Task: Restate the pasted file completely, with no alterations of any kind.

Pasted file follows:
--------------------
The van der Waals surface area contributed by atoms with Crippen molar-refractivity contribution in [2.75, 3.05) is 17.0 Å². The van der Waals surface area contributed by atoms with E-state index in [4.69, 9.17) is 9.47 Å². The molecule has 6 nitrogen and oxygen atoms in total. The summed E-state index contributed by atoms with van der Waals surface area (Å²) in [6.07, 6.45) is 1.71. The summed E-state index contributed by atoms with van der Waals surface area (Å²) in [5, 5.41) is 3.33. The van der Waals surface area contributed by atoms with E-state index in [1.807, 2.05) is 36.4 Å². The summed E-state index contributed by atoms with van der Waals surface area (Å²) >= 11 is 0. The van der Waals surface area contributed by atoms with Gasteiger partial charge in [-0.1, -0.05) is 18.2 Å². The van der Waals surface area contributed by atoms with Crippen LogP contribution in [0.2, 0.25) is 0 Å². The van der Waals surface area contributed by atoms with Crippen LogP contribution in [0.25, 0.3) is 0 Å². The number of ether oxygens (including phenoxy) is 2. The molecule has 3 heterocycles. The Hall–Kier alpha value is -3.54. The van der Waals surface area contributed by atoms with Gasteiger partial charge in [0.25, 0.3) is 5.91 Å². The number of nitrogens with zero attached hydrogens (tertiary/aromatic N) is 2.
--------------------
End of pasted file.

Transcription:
The van der Waals surface area contributed by atoms with Crippen molar-refractivity contribution in [2.75, 3.05) is 17.0 Å². The van der Waals surface area contributed by atoms with E-state index in [4.69, 9.17) is 9.47 Å². The molecule has 6 nitrogen and oxygen atoms in total. The summed E-state index contributed by atoms with van der Waals surface area (Å²) in [6.07, 6.45) is 1.71. The summed E-state index contributed by atoms with van der Waals surface area (Å²) in [5, 5.41) is 3.33. The van der Waals surface area contributed by atoms with E-state index in [1.807, 2.05) is 36.4 Å². The summed E-state index contributed by atoms with van der Waals surface area (Å²) >= 11 is 0. The van der Waals surface area contributed by atoms with Gasteiger partial charge in [-0.1, -0.05) is 18.2 Å². The van der Waals surface area contributed by atoms with Crippen LogP contribution in [0.2, 0.25) is 0 Å². The van der Waals surface area contributed by atoms with Crippen LogP contribution in [0.25, 0.3) is 0 Å². The number of ether oxygens (including phenoxy) is 2. The molecule has 3 heterocycles. The Hall–Kier alpha value is -3.54. The van der Waals surface area contributed by atoms with Gasteiger partial charge in [0.25, 0.3) is 5.91 Å². The number of nitrogens with zero attached hydrogens (tertiary/aromatic N) is 2.